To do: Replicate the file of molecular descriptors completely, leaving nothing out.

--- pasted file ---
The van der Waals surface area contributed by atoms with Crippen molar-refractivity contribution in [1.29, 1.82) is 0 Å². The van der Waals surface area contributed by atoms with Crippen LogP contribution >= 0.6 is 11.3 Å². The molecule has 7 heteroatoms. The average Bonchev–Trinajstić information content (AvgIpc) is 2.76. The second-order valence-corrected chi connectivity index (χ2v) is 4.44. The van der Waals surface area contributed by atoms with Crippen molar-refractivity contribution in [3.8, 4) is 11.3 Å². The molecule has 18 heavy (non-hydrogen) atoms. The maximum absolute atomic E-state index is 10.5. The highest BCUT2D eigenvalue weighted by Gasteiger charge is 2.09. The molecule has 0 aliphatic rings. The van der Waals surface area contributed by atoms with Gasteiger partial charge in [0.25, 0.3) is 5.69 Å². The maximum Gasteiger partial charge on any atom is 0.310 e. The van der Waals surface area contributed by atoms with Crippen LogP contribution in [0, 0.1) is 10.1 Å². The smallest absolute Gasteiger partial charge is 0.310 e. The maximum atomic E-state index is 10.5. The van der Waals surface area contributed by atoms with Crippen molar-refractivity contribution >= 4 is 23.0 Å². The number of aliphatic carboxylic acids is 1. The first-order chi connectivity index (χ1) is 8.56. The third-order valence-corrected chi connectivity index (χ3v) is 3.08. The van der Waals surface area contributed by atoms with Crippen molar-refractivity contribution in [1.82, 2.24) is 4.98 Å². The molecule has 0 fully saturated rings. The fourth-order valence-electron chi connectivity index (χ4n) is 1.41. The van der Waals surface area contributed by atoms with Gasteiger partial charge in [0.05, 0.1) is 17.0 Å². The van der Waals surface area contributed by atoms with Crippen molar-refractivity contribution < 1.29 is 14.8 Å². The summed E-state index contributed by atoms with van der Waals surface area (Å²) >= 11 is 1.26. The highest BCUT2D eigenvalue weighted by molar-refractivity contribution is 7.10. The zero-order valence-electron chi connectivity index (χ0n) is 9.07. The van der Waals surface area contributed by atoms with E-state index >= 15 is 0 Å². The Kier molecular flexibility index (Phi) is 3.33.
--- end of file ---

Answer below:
The van der Waals surface area contributed by atoms with Crippen molar-refractivity contribution in [1.29, 1.82) is 0 Å². The van der Waals surface area contributed by atoms with Crippen LogP contribution >= 0.6 is 11.3 Å². The molecule has 7 heteroatoms. The average Bonchev–Trinajstić information content (AvgIpc) is 2.76. The second-order valence-corrected chi connectivity index (χ2v) is 4.44. The van der Waals surface area contributed by atoms with Crippen molar-refractivity contribution in [3.8, 4) is 11.3 Å². The molecule has 18 heavy (non-hydrogen) atoms. The maximum absolute atomic E-state index is 10.5. The highest BCUT2D eigenvalue weighted by Gasteiger charge is 2.09. The molecule has 0 aliphatic rings. The van der Waals surface area contributed by atoms with Gasteiger partial charge in [0.25, 0.3) is 5.69 Å². The maximum Gasteiger partial charge on any atom is 0.310 e. The van der Waals surface area contributed by atoms with Crippen LogP contribution in [0, 0.1) is 10.1 Å². The smallest absolute Gasteiger partial charge is 0.310 e. The maximum atomic E-state index is 10.5. The van der Waals surface area contributed by atoms with Crippen molar-refractivity contribution >= 4 is 23.0 Å². The number of aliphatic carboxylic acids is 1. The first-order chi connectivity index (χ1) is 8.56. The third-order valence-corrected chi connectivity index (χ3v) is 3.08. The van der Waals surface area contributed by atoms with Crippen molar-refractivity contribution in [1.82, 2.24) is 4.98 Å². The molecule has 0 fully saturated rings. The fourth-order valence-electron chi connectivity index (χ4n) is 1.41. The van der Waals surface area contributed by atoms with Gasteiger partial charge in [0.05, 0.1) is 17.0 Å². The van der Waals surface area contributed by atoms with Crippen molar-refractivity contribution < 1.29 is 14.8 Å². The summed E-state index contributed by atoms with van der Waals surface area (Å²) >= 11 is 1.26. The highest BCUT2D eigenvalue weighted by molar-refractivity contribution is 7.10. The zero-order valence-electron chi connectivity index (χ0n) is 9.07. The van der Waals surface area contributed by atoms with E-state index >= 15 is 0 Å². The Kier molecular flexibility index (Phi) is 3.33.